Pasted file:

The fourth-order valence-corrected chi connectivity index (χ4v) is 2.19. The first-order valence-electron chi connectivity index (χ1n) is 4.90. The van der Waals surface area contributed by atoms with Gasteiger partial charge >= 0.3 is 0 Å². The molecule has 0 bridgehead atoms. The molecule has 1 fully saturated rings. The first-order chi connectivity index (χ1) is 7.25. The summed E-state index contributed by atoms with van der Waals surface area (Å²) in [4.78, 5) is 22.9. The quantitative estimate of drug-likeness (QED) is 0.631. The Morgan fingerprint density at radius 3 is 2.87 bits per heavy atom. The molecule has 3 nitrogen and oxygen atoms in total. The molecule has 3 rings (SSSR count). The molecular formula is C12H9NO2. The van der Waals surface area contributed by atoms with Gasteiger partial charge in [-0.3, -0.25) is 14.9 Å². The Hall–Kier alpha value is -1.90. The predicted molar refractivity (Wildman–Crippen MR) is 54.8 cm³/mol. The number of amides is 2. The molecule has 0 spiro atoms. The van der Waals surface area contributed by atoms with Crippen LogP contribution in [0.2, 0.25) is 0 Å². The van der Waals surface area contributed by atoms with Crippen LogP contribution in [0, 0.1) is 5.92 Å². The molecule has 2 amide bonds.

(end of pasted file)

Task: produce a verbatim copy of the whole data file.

The fourth-order valence-corrected chi connectivity index (χ4v) is 2.19. The first-order valence-electron chi connectivity index (χ1n) is 4.90. The van der Waals surface area contributed by atoms with Gasteiger partial charge >= 0.3 is 0 Å². The molecule has 0 bridgehead atoms. The molecule has 1 fully saturated rings. The first-order chi connectivity index (χ1) is 7.25. The summed E-state index contributed by atoms with van der Waals surface area (Å²) in [4.78, 5) is 22.9. The quantitative estimate of drug-likeness (QED) is 0.631. The Morgan fingerprint density at radius 3 is 2.87 bits per heavy atom. The molecule has 3 nitrogen and oxygen atoms in total. The molecule has 3 rings (SSSR count). The molecular formula is C12H9NO2. The van der Waals surface area contributed by atoms with Gasteiger partial charge in [-0.3, -0.25) is 14.9 Å². The Hall–Kier alpha value is -1.90. The predicted molar refractivity (Wildman–Crippen MR) is 54.8 cm³/mol. The number of amides is 2. The molecule has 0 spiro atoms. The van der Waals surface area contributed by atoms with Crippen LogP contribution in [0.2, 0.25) is 0 Å². The van der Waals surface area contributed by atoms with Crippen LogP contribution in [0, 0.1) is 5.92 Å². The molecule has 2 amide bonds.